There is a magazine called Home Power that covers renewable energy for the Average Joe. There are hundreds of dealers in the US that can install systems in a matter of weeks. I retired from solar Electric installs and publishing directories 6 years ago and the industry keeps growing and growing. I run most of my grid tie house on PV and am writing this on a solar powered computer.

October, 18 2005

Sean Casten says

Excellent article. One caution however is not to percieve the market for DG as driven solely by new technologies, as this tends to obfuscate the actual market barriers which are unfortunately dominated by continuing regulatory predilections for more expensive, less efficient central power.

Thomas Edison's first power plant was a CHP facility, with 50% overall efficiency. The current central station is just 33%. Doing nothing more than deploying the technology Edison used in the late 19th century (coupled with a bypass of the T&D system, which cuts out the single most costly part of the central power model, on a $/kW basis) can compete favorably with existing retail power rates. Run the math: At ~$1300/kW for the average T&D on a national level, 9 - 10% distribution losses and 33% average generation efficiency, even $2000/kW DG technologies that maximally use waste heat recovery can compete quite favorably. This, in a nutshell explains why 9% of current US power generation is CHP plants that would all classify as DG, as they are small and sited at/near the load and - for the most part - is based on mature technologies (steam turbines, gas turbines, recips).

Unfortunately, the development of these markets - and of businesses to participate in these markets - remains hampered by explicit barriers (interconnection, standby rates, special "anti-cogen" rates, etc.) and by an overall regulatory philosophy that subsidizes our current central paradigm and thus dulls the economic signals that would otherwise drive the deployment of DG. Most damningly, a regulated utility seeking to build a new central station or transmission line gets ratepayer-backed financing that cuts way down on their financial risk - effectively gambling with other people's money. The DG on the other hand is predominantly deployed by businesses who are either not in the power business (paper mills, hospitals, etc.) or else unregulated participants who have pay off their lenders, their shareholders and still leave enough savings on the table to convince the power user to sign a contract. In both cases, this drives up the required capital recovery rates for DG much higher than it is for the central station alternative. Typical DG returns for the bulk of the installed MW range from 30 - 50% ROA, while central power rarely sees returns above 12% or so. The wonderful thing about DG is that even with these higher capital thresholds, there has still been a lot deployed, based only on savings relative to the central alternative. But there could be so much more if the regulatory signals didn't try to pick winners.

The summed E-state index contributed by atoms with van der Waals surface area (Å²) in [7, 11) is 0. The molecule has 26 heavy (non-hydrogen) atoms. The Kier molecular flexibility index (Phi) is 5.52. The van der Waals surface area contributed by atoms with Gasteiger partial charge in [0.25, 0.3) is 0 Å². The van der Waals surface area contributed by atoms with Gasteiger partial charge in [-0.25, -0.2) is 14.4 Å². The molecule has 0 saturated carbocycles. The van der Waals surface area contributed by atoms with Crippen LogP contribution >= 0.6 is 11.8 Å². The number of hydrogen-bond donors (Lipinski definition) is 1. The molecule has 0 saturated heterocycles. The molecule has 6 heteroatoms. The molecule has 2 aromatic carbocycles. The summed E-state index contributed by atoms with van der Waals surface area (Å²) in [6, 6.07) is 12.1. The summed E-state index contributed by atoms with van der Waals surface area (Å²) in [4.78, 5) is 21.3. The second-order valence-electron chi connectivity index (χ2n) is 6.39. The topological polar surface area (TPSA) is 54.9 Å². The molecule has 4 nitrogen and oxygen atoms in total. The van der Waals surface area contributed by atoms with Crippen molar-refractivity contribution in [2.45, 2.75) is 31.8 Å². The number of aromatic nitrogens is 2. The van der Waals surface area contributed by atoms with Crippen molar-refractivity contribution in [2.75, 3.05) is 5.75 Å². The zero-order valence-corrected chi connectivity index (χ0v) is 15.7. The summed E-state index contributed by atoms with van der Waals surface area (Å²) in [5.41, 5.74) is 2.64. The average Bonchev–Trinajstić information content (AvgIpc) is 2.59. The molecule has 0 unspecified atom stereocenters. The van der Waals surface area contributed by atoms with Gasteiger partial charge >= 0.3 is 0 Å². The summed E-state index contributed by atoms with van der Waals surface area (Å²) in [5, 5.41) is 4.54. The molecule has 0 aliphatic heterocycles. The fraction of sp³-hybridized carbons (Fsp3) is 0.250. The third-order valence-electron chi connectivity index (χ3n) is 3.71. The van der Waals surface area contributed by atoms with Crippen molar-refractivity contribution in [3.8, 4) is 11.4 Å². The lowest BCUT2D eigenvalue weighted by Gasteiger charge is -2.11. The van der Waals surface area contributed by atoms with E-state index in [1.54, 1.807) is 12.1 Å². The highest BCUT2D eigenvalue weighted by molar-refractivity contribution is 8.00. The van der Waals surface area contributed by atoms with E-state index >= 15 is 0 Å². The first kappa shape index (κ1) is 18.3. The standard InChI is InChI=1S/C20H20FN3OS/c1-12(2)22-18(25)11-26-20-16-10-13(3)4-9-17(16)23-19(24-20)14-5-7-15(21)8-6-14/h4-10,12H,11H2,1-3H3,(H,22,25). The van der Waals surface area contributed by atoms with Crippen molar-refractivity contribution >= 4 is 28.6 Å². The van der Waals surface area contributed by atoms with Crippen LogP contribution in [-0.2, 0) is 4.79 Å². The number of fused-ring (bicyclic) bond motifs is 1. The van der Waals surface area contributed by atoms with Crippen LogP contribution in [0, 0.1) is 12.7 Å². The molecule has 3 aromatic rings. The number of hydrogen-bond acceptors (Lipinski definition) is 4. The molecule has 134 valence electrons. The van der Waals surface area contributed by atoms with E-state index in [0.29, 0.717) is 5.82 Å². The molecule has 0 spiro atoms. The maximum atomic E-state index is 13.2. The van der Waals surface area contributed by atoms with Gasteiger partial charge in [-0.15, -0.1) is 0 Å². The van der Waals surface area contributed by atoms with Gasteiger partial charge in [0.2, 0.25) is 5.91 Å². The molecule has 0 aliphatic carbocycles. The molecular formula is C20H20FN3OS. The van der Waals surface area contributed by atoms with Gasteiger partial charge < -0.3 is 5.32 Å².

October, 18 2005

Brian Braginton-Smith says

Excellent piece Mr. Valentine, I would have to echo the opinion of several other readers, the present industry is set up to protect the central generation concept (20th Century model). As our new world view and 21st century reality takes hold the concept of distributed generation will become more the norm than the exception. Unfortunately the regulatory matrix is slow to change which is problematic for the evolution of the distributed energy market place whether it be conventional CHP systems or renewable sources. As long as punitive stand-by rates and tarrifs are part of the regulatory matrix distributed systems will suffer in spite of favorable market economics and efficiencies that would otherwise be realized.

October, 18 2005

Mike Cocking says

Great summary of the new and changing environment for DG. However, as other readers have commented on, and I would wholeheartedly agree, is that nothing will change until regulatory practices regarding DG change. Utility regulations are Neanderthal-like in their approach to the market. A classic example is the fragmented net metering regulations that all citizens (and companies) are faced with when employing small scale DG. This is a disruptive technology and as Clayton Christensen pointed out in his book The Innovator's Dilemma, comfortable companies (read Utilities) have no reason to support this approach as it is a threat to their existence.--- and goes on to say that if it is not dealt with, the companies will meet their demise. Final point---- Sean Casten above is right on in his final paragragh about the private/public sector issue---- Good Job!